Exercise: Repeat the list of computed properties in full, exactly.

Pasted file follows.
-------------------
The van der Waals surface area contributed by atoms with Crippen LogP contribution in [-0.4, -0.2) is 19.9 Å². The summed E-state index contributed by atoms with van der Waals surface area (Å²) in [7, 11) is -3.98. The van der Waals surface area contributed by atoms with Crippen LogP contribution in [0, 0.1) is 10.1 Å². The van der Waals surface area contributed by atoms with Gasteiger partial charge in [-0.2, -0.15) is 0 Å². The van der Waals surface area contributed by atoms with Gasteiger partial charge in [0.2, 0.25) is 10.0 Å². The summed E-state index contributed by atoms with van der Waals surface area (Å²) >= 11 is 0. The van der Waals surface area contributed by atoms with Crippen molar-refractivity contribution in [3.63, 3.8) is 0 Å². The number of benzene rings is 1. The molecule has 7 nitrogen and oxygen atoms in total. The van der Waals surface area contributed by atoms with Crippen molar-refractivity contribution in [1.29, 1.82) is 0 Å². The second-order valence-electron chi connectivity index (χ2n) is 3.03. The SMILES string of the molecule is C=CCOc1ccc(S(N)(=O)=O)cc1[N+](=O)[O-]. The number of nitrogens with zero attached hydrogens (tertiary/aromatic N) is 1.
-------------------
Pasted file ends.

The van der Waals surface area contributed by atoms with Crippen LogP contribution in [-0.4, -0.2) is 19.9 Å². The summed E-state index contributed by atoms with van der Waals surface area (Å²) in [7, 11) is -3.98. The van der Waals surface area contributed by atoms with Crippen LogP contribution in [0, 0.1) is 10.1 Å². The van der Waals surface area contributed by atoms with Gasteiger partial charge in [-0.2, -0.15) is 0 Å². The van der Waals surface area contributed by atoms with Gasteiger partial charge in [0.2, 0.25) is 10.0 Å². The summed E-state index contributed by atoms with van der Waals surface area (Å²) >= 11 is 0. The van der Waals surface area contributed by atoms with Crippen molar-refractivity contribution in [3.63, 3.8) is 0 Å². The number of benzene rings is 1. The molecule has 7 nitrogen and oxygen atoms in total. The van der Waals surface area contributed by atoms with Crippen molar-refractivity contribution in [1.29, 1.82) is 0 Å². The second-order valence-electron chi connectivity index (χ2n) is 3.03. The SMILES string of the molecule is C=CCOc1ccc(S(N)(=O)=O)cc1[N+](=O)[O-]. The number of nitrogens with zero attached hydrogens (tertiary/aromatic N) is 1.